e interior crest.
It should be two feet wide on top, and sodded.
Should a steamer arrive from Norfolk with guns and barbotte carriages, take out eleven guns--three eight-inch shell guns and eight heavy 32-pounders.
Should the 10-inch columbiad arrive from Fort Macon, have it landed and taken into Fort Hatteras, it will occupy the pan-coupe facing the encampment and the sea front.
The eight-inch shell gun taking the place of one of the heavy thirty-two. Yours, respectfully, Maj. Beverhout Thompson, Chief Eng'r N. Dpt. Coast.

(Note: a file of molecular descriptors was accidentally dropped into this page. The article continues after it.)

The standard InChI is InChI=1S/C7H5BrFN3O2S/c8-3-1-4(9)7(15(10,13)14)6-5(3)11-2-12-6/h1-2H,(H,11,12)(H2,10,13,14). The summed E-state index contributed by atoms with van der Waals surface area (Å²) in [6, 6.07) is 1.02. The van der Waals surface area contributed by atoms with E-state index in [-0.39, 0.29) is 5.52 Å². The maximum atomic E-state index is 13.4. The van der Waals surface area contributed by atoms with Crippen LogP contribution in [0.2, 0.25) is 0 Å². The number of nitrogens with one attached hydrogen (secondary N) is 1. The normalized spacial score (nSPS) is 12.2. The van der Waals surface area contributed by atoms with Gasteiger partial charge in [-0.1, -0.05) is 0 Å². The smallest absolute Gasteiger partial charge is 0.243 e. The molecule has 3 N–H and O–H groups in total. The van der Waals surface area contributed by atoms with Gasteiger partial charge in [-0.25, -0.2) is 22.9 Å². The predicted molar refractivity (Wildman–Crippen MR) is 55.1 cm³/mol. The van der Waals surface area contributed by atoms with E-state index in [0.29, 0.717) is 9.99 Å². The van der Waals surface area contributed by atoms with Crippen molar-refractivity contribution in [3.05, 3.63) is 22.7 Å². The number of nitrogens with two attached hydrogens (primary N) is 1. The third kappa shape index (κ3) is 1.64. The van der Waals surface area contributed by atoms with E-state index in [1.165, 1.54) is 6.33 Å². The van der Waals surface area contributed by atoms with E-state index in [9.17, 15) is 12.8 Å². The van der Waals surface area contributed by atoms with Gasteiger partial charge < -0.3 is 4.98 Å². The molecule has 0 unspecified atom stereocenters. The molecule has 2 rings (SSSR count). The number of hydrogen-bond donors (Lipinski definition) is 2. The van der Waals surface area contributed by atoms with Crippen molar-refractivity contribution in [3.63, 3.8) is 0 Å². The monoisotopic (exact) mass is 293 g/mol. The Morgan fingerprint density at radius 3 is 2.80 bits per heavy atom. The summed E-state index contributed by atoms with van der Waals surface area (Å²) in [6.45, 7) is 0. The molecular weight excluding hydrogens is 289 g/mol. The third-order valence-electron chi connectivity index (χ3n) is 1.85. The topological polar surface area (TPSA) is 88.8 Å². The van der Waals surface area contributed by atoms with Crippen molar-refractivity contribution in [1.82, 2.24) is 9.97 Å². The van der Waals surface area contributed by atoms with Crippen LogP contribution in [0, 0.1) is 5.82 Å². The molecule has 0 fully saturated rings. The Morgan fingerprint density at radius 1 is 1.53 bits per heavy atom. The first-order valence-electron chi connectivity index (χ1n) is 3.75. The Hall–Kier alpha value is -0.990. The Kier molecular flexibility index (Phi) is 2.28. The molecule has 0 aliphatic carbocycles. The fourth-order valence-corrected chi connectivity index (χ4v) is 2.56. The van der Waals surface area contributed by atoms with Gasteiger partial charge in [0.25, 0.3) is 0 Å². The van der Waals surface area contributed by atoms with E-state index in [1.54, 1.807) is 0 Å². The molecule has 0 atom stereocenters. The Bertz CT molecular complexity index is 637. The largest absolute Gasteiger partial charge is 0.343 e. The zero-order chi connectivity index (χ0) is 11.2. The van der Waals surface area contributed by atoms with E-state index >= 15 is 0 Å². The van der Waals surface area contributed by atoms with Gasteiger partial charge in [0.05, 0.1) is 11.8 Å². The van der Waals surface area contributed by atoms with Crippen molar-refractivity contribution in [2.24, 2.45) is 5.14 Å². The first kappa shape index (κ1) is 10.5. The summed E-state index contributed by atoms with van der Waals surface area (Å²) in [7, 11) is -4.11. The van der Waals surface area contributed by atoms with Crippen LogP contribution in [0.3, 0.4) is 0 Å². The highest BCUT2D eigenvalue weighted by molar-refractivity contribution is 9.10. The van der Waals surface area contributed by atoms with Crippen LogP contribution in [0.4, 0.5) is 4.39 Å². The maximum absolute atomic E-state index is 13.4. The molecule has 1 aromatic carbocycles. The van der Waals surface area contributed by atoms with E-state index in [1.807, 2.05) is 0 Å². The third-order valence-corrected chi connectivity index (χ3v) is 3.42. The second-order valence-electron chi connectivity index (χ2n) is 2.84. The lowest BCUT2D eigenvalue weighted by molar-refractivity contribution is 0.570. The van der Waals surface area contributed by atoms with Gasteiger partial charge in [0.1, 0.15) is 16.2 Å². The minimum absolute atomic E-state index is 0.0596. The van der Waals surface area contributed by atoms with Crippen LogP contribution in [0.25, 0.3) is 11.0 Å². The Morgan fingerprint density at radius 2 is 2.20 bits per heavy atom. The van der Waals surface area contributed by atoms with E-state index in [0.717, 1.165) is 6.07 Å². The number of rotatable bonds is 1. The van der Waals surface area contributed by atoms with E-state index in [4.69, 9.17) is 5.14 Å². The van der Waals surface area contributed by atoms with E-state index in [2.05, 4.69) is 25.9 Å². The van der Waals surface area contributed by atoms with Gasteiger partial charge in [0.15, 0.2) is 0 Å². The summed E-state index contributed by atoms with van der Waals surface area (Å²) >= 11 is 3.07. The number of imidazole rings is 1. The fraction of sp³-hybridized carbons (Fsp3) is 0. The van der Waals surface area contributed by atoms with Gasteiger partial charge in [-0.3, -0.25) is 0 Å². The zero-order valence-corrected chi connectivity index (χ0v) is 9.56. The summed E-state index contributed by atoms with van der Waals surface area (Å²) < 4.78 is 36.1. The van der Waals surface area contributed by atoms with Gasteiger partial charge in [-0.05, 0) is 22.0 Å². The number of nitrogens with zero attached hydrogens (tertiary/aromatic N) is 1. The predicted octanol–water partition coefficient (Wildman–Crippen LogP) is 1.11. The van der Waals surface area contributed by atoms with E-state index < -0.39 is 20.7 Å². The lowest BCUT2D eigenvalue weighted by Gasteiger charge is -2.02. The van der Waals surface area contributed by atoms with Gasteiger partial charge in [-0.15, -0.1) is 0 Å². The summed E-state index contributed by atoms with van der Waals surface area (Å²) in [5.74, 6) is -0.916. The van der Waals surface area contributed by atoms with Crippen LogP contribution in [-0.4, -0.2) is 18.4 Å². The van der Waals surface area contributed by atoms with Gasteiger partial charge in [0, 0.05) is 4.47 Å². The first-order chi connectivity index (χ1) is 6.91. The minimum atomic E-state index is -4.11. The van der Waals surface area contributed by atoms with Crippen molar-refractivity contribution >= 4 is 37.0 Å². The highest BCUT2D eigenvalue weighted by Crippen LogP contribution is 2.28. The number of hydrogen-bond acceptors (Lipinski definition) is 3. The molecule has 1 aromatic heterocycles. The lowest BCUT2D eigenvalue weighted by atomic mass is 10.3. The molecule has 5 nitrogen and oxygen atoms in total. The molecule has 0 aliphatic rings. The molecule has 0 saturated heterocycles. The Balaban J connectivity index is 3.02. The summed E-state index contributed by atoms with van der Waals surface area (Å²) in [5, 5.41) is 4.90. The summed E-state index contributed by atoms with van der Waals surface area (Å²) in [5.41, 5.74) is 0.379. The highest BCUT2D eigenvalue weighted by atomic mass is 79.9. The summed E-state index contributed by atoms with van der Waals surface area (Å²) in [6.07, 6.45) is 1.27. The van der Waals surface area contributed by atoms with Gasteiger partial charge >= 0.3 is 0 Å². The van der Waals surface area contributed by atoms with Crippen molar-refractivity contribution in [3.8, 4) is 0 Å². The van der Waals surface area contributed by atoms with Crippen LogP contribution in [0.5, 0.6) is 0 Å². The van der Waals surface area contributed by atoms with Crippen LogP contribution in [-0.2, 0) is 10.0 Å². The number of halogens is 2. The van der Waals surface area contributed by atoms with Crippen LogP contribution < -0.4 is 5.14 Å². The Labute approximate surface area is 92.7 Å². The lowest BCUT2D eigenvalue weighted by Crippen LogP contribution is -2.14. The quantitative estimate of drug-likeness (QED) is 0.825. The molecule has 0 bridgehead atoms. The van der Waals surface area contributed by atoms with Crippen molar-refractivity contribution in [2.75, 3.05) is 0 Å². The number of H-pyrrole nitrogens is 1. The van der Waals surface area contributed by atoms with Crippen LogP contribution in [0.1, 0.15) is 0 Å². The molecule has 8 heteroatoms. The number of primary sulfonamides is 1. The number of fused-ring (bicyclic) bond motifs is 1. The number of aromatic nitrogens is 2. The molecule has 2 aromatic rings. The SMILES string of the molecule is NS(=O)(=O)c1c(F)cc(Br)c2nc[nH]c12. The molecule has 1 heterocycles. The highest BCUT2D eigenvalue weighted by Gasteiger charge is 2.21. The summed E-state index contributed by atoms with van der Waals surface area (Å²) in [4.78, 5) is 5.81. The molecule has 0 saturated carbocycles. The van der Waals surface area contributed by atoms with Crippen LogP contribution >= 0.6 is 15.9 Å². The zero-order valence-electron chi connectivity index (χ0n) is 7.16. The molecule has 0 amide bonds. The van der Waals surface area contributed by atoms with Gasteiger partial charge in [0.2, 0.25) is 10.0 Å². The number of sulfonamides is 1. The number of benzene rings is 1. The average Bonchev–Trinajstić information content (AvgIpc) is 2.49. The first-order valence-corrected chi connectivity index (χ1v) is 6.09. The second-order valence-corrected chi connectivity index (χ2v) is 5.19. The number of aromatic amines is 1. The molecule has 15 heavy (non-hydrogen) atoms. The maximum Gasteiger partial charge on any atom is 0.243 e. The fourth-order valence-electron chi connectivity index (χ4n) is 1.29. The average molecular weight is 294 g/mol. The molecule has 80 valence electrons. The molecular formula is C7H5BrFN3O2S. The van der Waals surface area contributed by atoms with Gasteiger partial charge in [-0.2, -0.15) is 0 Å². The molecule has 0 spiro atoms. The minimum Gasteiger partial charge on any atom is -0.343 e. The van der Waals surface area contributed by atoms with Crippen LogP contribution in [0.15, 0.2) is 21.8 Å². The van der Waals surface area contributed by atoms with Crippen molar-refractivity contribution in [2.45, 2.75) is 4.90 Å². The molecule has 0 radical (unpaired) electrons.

Another account of the Bombardment.
A correspondent of the New York Herald, who was on board of the Harriet Lane during the engagement, gives the following not mentioned in the official report:
At ten o'clock the Wabash fired the first gun, the eleven-inch shell striking near the battery and bursting with tremendous force.
The battery, which was of sand, covered with turf and mounting five long thirty-two, instantly returned the fire, the